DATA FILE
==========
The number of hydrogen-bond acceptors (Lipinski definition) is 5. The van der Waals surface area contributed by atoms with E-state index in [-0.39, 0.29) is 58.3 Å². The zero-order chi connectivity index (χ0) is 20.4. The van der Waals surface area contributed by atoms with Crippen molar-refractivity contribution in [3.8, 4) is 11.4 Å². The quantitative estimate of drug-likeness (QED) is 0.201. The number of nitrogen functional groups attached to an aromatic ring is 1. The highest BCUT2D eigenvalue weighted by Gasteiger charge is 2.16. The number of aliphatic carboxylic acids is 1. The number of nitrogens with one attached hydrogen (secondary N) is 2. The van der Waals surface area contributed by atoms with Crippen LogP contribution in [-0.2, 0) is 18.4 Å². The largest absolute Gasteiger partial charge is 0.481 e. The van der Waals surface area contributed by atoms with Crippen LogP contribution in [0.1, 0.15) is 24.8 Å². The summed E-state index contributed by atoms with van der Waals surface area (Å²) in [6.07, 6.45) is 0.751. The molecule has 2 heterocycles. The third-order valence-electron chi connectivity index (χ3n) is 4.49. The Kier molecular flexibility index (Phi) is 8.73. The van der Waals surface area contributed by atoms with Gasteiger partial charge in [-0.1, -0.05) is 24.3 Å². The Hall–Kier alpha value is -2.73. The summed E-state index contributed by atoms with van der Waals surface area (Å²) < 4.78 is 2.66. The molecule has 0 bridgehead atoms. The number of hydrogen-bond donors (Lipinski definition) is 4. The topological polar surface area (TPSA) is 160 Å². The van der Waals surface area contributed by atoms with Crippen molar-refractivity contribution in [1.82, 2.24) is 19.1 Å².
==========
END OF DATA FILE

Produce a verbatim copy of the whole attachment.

The number of hydrogen-bond acceptors (Lipinski definition) is 5. The van der Waals surface area contributed by atoms with E-state index in [-0.39, 0.29) is 58.3 Å². The zero-order chi connectivity index (χ0) is 20.4. The van der Waals surface area contributed by atoms with Crippen molar-refractivity contribution in [3.8, 4) is 11.4 Å². The quantitative estimate of drug-likeness (QED) is 0.201. The number of nitrogen functional groups attached to an aromatic ring is 1. The highest BCUT2D eigenvalue weighted by Gasteiger charge is 2.16. The number of aliphatic carboxylic acids is 1. The number of nitrogens with one attached hydrogen (secondary N) is 2. The van der Waals surface area contributed by atoms with Crippen LogP contribution in [-0.2, 0) is 18.4 Å². The largest absolute Gasteiger partial charge is 0.481 e. The van der Waals surface area contributed by atoms with Crippen LogP contribution in [0.1, 0.15) is 24.8 Å². The summed E-state index contributed by atoms with van der Waals surface area (Å²) in [6.07, 6.45) is 0.751. The molecule has 2 heterocycles. The third-order valence-electron chi connectivity index (χ3n) is 4.49. The Kier molecular flexibility index (Phi) is 8.73. The van der Waals surface area contributed by atoms with Gasteiger partial charge in [-0.1, -0.05) is 24.3 Å². The Hall–Kier alpha value is -2.73. The summed E-state index contributed by atoms with van der Waals surface area (Å²) < 4.78 is 2.66. The molecule has 0 bridgehead atoms. The number of hydrogen-bond donors (Lipinski definition) is 4. The topological polar surface area (TPSA) is 160 Å². The van der Waals surface area contributed by atoms with Crippen molar-refractivity contribution in [1.82, 2.24) is 19.1 Å².